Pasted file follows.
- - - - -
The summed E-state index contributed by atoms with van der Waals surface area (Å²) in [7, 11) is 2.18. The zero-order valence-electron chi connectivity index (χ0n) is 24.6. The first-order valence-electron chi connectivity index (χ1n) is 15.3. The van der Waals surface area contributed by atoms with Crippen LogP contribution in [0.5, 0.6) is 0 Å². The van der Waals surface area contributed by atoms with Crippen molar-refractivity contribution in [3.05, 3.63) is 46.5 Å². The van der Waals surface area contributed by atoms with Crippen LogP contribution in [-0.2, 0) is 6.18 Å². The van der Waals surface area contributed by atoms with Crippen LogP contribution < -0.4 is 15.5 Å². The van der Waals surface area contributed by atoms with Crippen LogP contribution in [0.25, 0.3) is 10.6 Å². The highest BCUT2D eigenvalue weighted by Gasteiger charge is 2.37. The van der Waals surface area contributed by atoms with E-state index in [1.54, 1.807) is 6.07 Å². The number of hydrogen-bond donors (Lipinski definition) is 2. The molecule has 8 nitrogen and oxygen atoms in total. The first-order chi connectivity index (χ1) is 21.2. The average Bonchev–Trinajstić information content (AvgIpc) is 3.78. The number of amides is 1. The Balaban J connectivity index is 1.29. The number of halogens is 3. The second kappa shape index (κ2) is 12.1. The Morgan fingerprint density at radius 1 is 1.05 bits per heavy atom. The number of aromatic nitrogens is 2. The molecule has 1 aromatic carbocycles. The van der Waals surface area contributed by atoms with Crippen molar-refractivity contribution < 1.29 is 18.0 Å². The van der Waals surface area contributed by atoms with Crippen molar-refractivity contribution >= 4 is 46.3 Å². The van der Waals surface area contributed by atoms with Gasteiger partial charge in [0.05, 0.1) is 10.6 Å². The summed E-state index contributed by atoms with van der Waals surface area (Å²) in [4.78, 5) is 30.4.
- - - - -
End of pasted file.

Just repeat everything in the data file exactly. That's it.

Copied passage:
The summed E-state index contributed by atoms with van der Waals surface area (Å²) in [7, 11) is 2.18. The zero-order valence-electron chi connectivity index (χ0n) is 24.6. The first-order valence-electron chi connectivity index (χ1n) is 15.3. The van der Waals surface area contributed by atoms with Crippen LogP contribution in [0.5, 0.6) is 0 Å². The van der Waals surface area contributed by atoms with Crippen molar-refractivity contribution in [3.05, 3.63) is 46.5 Å². The van der Waals surface area contributed by atoms with Crippen LogP contribution in [-0.2, 0) is 6.18 Å². The van der Waals surface area contributed by atoms with Crippen LogP contribution < -0.4 is 15.5 Å². The van der Waals surface area contributed by atoms with Crippen LogP contribution in [0.25, 0.3) is 10.6 Å². The highest BCUT2D eigenvalue weighted by Gasteiger charge is 2.37. The van der Waals surface area contributed by atoms with E-state index in [1.54, 1.807) is 6.07 Å². The number of hydrogen-bond donors (Lipinski definition) is 2. The molecule has 8 nitrogen and oxygen atoms in total. The first-order chi connectivity index (χ1) is 21.2. The average Bonchev–Trinajstić information content (AvgIpc) is 3.78. The number of amides is 1. The Balaban J connectivity index is 1.29. The number of halogens is 3. The second kappa shape index (κ2) is 12.1. The Morgan fingerprint density at radius 1 is 1.05 bits per heavy atom. The number of aromatic nitrogens is 2. The molecule has 1 aromatic carbocycles. The van der Waals surface area contributed by atoms with Crippen molar-refractivity contribution < 1.29 is 18.0 Å². The van der Waals surface area contributed by atoms with Crippen molar-refractivity contribution >= 4 is 46.3 Å². The van der Waals surface area contributed by atoms with Gasteiger partial charge in [0.05, 0.1) is 10.6 Å². The summed E-state index contributed by atoms with van der Waals surface area (Å²) in [4.78, 5) is 30.4.